The decline in copper broadband subscriber numbers accelerates in 2013

June 24, 2013   |   Laura Kell

Point Topic publishes fixed broadband subscriber numbers for Q1 2013

At the end of 2012, broadband analyst firm Point Topic reported that subscriber numbers for copper-based broadband services had fallen for the first time, with 415k subscribers lost in the fourth quarter. New figures reported by Point Topic show that this decline has accelerated in 2013, with 2.77m copper broadband subscribers lost in the first three months of the year.

‘Copper-based’ services include all DSL, ADSL and ADSL2+ subscribers reported by operators across the world. Point Topic’s database of subscriber numbers also includes cable subscriber numbers, FTTx/VDSL and FTTH.

“Of course copper remains the dominant service for most users across the world,” commented Laura Kell, Operations Director at Point Topic. “But we believe that we are starting to see a shift in technology, particularly to fibre and hybrid fibre, as consumers require and will pay for higher speeds from their broadband connections.”

FTTx services have grown rapidly over the last two years, and at the end of March 2013 subscriber numbers had overtaken cable for the first time. Whilst the popularity of FTTH services has also grown, it has been at a much lower rate and their overall market share is much lower.

Point Topic - fixed broadband subscriber numbers by technology - trendsFigure 1: growth of fixed broadband services since 2005. Source – Point Topic

There are significant differences in the adoption of broadband technologies across the world. Nearly 50% of the fixed broadband market in the Americas is served by cable. This is also the key market for FTTH technology – although other fibre technologies are yet to make an impact. Asia has the largest market for FTTx technologies, with highest population penetration in Taiwan, Hong Kong and Japan.

Most of the decrease in copper subscribers originates in Asia while Africa is the only region which continues to post growth for copper subscriber numbers.

Point Topic - fixed broadband subscriber numbers - regional technology market share - Q1 2013Figure 2 – share of broadband subscribers by region. Source – Point Topic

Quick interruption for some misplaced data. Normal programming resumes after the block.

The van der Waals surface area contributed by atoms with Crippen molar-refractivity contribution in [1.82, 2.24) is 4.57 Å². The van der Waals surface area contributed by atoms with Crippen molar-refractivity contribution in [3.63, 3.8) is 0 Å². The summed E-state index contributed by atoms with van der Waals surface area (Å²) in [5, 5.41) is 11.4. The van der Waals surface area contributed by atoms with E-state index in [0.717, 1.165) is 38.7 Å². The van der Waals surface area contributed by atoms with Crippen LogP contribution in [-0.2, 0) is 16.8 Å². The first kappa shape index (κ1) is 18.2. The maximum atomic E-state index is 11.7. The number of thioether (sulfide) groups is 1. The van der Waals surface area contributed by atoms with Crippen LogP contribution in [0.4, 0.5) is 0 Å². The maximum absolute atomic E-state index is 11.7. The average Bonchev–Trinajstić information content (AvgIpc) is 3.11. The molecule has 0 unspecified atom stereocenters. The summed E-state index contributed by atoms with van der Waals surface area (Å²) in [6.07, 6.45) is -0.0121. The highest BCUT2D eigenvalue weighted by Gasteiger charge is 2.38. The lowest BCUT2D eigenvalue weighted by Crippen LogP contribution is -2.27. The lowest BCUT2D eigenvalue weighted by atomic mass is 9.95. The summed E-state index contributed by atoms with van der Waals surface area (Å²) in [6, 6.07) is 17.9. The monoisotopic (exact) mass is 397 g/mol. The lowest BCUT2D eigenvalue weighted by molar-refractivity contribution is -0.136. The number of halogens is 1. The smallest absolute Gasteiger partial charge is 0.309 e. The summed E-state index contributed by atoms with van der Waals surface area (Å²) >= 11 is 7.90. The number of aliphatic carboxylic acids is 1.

”Fixed broadband will continue to struggle in Africa as there is little or no legacy infrastructure and the superfast bandwidths will not be common for some time. Meanwhile in Asia and Europe where hybrid fibre is the technology of choice at the moment we see increasing overall bandwidths but perhaps at the cost of the ‘future proofing’ that end to end fibre provides,” says Kell.

Point Topic’s new data includes subscriber numbers for fixed broadband and also IPTV and VoIP services.

Further reading

Free report – fixed broadband subscriber numbers Q1 2013

Free report – IPTV subscriber numbers Q1 2013

Free report – VoIP subscriber numbers Q1 2013

Key to technologies

  • DSL – basic copper broadband using the existing plain old telephone system (POTS). Sometimes used as a catch all term for any end to end copper service.
  • ADSL – Asymmetric, higher bandwidth than plain DSL but still using POTS
  • ADSL2+ – the highest bandwidth service over end to end copper (from exchange to premises)
  • VDSL – usually deployed as part of a hybrid copper and fibre network this refers to the copper in the local loop
  • FTTx –fibre to the ‘x’, usually Fibre to the cabinet/node/kerb. Usually requires VDSL for the final few hundred metres of delivery
  • FTTH – Fibre to the Home. End to end fibre connection.

About Point Topic

Point Topic is the primary websource for DSL, FTTx, cable and other broadband supplier and user statistics, databases, information and reports. Its data is in use worldwide amongst governments, commercial organisations and as general reference. A range of online services provides the most up-to-date, accurate and cost effective worldwide and UK specific broadband data sets available. See www.point-topic.com for more details.

For media information please contact Laura Kell at laura.kell@point-topic.com or on: +44(0)20 3301 3305.

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